Panama Covid-19 update – Fathers’ Day – I wonder how many get-togethers there were. We fortunately live in the same building as my wife’s father, but then she took part in a Zoom meeting involving her brother, nephew, parents etc – as the all-day Sunday lockdown prevented anyone travelling to meet up.
Meanwhile, in the real world outside, 808 new cases (26,030 to date) and 8 new fatalities – all said to be between the ages of 63 and 84 (which might be reassuring, as long you don’t fall within the age range). There have been 501 fatalities to date. La Prensa reports a “significant” increase in hospitalisation – with 129 people in ICU and 595 in other wards. There is some (relatively) good news, with over 14,000 people now said to have recovered, and with news of the snappily-titled Covid-19 Center for Operation for The Control and Community Traceability of the progress of an action plan that is being carried out with the aim of increasing actions to detect early cases and seek to proactively prevent the spread.
21 June 2020
US DIPLOMACY HAS DEVELOPED AN UNHEALTHY DEPENDENCE ON SANCTIONS
An article in The Diplomat on 19 June put forward this argument, saying that an “offensive” began in May, when the Commerce Department tightened sanctions on Chinese technology firm Huawei. The company and 114 of its international affiliates already faced a US export ban, implemented in May 2019 and followed by months of aggressive diplomacy intended to isolate the firm from Western markets. Days later, the US added a further 33 Chinese entities to an export control blacklist for alleged complicity in human rights violations or ties to the Chinese military. Concurrently, legislators tabled Bills that would restrict a federal pension fund from investing in Chinese stocks, limit the ability of Chinese companies to raise capital in the US, and sanction Chinese officials responsible for repressing the Uyghur Muslim minority (a Bill which has now been signed by the President). President Trump subsequently ordered his administration to revoke Hong Kong’s preferential treatment as a separate customs and travel territory from mainland China in response to Chinese legislation that undercuts Hong Kong’s system of self-governance. The article refers to US overreliance on use of its financial power began after the 9/11 terror attacks. From 2001 to 2019, US Departments have designated more than 14,200 individuals and entities under various national security statutes; and under the Trump administration, this long-term trend has reached record scale. The article points out allies’ reluctance to go along with US sanctions, together with adverse effects on US reputation and the status and role of the US dollar.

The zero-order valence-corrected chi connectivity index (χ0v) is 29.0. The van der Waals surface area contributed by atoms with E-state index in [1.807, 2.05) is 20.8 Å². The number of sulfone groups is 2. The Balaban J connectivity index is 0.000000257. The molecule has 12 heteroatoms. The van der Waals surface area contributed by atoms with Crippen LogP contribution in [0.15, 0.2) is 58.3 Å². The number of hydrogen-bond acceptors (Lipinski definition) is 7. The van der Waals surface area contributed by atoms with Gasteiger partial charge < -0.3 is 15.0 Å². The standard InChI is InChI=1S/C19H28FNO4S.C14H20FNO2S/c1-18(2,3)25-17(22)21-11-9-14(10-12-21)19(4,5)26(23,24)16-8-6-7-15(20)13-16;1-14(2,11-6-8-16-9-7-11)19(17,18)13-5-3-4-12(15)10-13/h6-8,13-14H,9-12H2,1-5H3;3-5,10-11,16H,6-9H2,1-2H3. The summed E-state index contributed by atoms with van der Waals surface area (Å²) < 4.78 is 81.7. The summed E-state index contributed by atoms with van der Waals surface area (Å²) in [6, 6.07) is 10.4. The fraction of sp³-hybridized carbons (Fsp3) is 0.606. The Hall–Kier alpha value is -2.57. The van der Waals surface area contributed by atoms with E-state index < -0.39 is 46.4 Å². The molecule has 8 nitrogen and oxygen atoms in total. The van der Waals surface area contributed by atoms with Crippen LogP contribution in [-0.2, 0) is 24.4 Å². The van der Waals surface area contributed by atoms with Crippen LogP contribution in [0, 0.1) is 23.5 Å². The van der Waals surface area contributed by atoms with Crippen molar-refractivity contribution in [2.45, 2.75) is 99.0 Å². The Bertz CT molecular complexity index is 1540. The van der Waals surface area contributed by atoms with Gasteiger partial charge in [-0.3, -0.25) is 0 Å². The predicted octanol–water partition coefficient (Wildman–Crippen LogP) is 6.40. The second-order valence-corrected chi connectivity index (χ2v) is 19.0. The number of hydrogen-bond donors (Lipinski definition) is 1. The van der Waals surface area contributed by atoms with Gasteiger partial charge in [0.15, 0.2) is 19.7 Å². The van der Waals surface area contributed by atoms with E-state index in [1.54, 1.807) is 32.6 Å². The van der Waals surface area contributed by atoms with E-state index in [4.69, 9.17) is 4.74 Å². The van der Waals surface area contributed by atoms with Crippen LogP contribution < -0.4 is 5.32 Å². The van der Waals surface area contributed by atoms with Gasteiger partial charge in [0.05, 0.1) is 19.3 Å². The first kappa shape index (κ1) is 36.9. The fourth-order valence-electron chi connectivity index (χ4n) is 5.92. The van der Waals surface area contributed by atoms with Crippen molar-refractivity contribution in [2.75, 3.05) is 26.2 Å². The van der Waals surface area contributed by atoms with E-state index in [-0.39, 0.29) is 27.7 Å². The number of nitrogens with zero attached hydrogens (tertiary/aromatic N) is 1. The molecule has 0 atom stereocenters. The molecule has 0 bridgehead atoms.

UK ACCUSED OF SELLING ARMS TO SAUDI ARABIA A YEAR AFTER COURT BAN
On 21 June, the Observer reported that British companies are said to be fulfilling fighter jet contracts with Saudi Arabia which enable it to continue waging war in Yemen, despite, it says, the trade being ruled unlawful by the Court of appeal in 2019 – though the ruling had actually barred the UK government from approving any new licences to Saudi Arabia and forced it to review the decisions on existing ones.
BERMUDA: WHY A REGULATED CANNABIS REGIME?
On 19 June, the Royal Gazette carried an article by Bermuda’s Attorney General and Minister for Legal Affairs. It says that liberalising Bermuda’s cannabis laws is overdue. She argues that drug laws were an imperfect copy of the Nixon era “war on drugs” in the US and similar measures in the UK and the former British Empire. It is a colonial legacy that has not been fully dismantled. She says that the stages of cannabis law reform are total prohibition; decriminalisation; a regulated medicinal cannabis regime; partial legalisation with strict regulation; legalisation with light regulation; and full legalisation without regulation. At present, Bermuda has partial decriminalisation. A consultation on the next stage runs to 3 July and is concerned with the proposed, regulated cannabis regime policy, together with a draft Bill, and contains provisions addressing each risk factor. Protecting those most vulnerable to cannabis-related harms is at the core of what is proposed.
US “TO LIFT SUDAN SANCTIONS AFTER GOVERNMENT ELECTION”
The Peninsular in Qatar reported claims that the US will only lift sanctions on Sudan after a new government is elected, as part of a 6-step plan for normalising bilateral relations. Sudan was placed on the US list of countries sponsoring terrorism in 1993, and in 1997the US imposed economic sanctions and tightened them a year later after attacks against US embassies in Kenya and Tanzania. In 2007, it imposed further sanctions after the outbreak of conflict in the western Darfur province. Later in 2017, President Barack Obama lifted some of the economic sanctions, but left the Darfur Peace and Accountability Act (DPAA) and the terrorism list designation in force.
WHY THE WAR ON COCAINE STILL ISN’T WORKING